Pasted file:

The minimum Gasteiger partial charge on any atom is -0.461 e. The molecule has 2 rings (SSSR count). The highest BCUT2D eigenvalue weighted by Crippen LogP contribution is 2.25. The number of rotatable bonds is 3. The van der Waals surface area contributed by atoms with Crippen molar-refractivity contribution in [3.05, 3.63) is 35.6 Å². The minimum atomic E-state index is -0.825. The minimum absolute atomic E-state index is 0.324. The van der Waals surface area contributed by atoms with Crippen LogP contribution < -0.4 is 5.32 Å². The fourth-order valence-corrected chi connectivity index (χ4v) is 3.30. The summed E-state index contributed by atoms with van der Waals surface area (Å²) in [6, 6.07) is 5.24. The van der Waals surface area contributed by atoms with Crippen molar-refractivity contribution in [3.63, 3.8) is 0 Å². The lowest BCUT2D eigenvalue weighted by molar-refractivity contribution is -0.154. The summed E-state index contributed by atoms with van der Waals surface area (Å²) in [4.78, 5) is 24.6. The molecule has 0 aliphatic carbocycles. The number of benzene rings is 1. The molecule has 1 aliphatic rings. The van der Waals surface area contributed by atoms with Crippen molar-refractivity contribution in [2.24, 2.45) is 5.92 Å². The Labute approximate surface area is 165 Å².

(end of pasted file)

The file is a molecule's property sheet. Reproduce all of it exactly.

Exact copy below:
The minimum Gasteiger partial charge on any atom is -0.461 e. The molecule has 2 rings (SSSR count). The highest BCUT2D eigenvalue weighted by Crippen LogP contribution is 2.25. The number of rotatable bonds is 3. The van der Waals surface area contributed by atoms with Crippen molar-refractivity contribution in [3.05, 3.63) is 35.6 Å². The minimum atomic E-state index is -0.825. The minimum absolute atomic E-state index is 0.324. The van der Waals surface area contributed by atoms with Crippen LogP contribution < -0.4 is 5.32 Å². The fourth-order valence-corrected chi connectivity index (χ4v) is 3.30. The summed E-state index contributed by atoms with van der Waals surface area (Å²) in [6, 6.07) is 5.24. The van der Waals surface area contributed by atoms with Crippen molar-refractivity contribution in [3.63, 3.8) is 0 Å². The lowest BCUT2D eigenvalue weighted by molar-refractivity contribution is -0.154. The summed E-state index contributed by atoms with van der Waals surface area (Å²) in [4.78, 5) is 24.6. The molecule has 0 aliphatic carbocycles. The number of benzene rings is 1. The molecule has 1 aliphatic rings. The van der Waals surface area contributed by atoms with Crippen molar-refractivity contribution in [2.24, 2.45) is 5.92 Å². The Labute approximate surface area is 165 Å².